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Old 03-13-2010, 10:19 PM   #171
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Do symbol Re: Starting an all-women's class

Quote:
Mary Malmros wrote: View Post
...What we can perhaps do better (than we typically do) is to...how to say this...give beginning students a vision of how they can do it without any shortcuts? We can work on getting them to understand that yes, it's a challenge...no, there are no shortcuts...but the people you see around you, the ones who have done it, are no more talented than you are. They just kept coming back.
Brilliant, Mary. And what you said applies to everyone. It seems to me that we have as many nervous, self-conscious, uncertain men show up as women. We have some really small guys, some old guys, some guys with injuries or disabilities, and probably a few guys (or more than a few) who are uncomfortable at the prospect of training with the "jocks" who beat them up in junior high. And the "jocks" might have it the worst, because they may expect Aikido to be easy, because they are generally big and strong and coordinated, and they may be surprised and discouraged when it is not so.

What you said could be really good for any of us to hear: "... the people you see around you, the ones who have done it, are no more talented than you are. They just kept coming back."

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Old 03-14-2010, 07:03 AM   #172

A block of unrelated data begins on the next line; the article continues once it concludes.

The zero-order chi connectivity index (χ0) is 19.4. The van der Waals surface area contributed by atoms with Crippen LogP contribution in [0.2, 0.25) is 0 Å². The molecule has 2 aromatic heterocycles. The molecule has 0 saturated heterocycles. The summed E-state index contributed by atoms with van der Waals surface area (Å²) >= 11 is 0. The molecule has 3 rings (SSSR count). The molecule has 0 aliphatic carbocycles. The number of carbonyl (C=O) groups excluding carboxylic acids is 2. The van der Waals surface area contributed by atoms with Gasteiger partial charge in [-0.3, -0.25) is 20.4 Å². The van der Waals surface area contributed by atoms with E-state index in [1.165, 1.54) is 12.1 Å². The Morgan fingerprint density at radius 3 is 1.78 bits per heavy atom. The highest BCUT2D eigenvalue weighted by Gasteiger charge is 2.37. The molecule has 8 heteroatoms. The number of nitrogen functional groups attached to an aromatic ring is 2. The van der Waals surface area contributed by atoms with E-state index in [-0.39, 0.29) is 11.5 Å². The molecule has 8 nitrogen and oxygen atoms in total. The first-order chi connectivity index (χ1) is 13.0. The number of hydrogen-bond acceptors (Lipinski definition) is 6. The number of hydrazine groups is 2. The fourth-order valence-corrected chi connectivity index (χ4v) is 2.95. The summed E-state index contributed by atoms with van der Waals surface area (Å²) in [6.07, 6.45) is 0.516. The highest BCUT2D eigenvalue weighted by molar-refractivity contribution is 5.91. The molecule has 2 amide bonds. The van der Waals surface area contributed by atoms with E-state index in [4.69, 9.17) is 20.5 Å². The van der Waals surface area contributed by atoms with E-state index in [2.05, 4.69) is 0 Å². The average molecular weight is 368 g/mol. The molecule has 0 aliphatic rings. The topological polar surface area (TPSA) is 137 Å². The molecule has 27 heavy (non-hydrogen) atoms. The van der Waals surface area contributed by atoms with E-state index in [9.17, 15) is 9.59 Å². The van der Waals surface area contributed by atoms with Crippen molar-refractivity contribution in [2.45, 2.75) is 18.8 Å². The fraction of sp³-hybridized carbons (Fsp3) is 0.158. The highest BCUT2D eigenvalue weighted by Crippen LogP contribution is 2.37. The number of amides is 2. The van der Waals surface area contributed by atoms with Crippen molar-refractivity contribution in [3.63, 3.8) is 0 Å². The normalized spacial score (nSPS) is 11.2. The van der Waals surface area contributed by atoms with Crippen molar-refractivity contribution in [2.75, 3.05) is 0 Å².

Anita Dacanay
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Re: Starting an all-women's class

Yes, Mary and Linda, what you both say is very true indeed for people who are beginners, but still doesn't address in the least the issue of how few women show up at the dojo on their own in the first place, and how to expose/invite those women to try Aikido.

I feel like I need to keep driving home the fact that I was one of those women, and that that is why this is such a big deal to me. I would have never even thought that I could or would want to get up and try Aikido, if not for sitting there in a chair watching my son do it for a year. The idea wouldn't have occurred to me, because I had never been exposed to Aikido, and my martial arts experience was limited to having watched the "Karate Kid" movies. Oh, I suppose we could also count my years of watching "Kung Fu" as part of my afterschool TV line up. lol

The fact that our dojo membership is so overwhelmingly male was also a challenge for me at first. This is no longer a challenge at all, but I needed a bit of encouragement to give it a try in the first place.

I do feel that it is important to make the distinction between the goal of supporting/guiding beginners to continue their practice, and the goal of getting people into the dojo who might not come without some special encouragement or accommodation. One is primarily a question of how to be good instructors and good Sempai to new students; the second (the one I thought this thread was addressing) is an issue of outreach, as Jonathan described, in order to address the needs of people who are not already signing up for classes, for whatever reasons.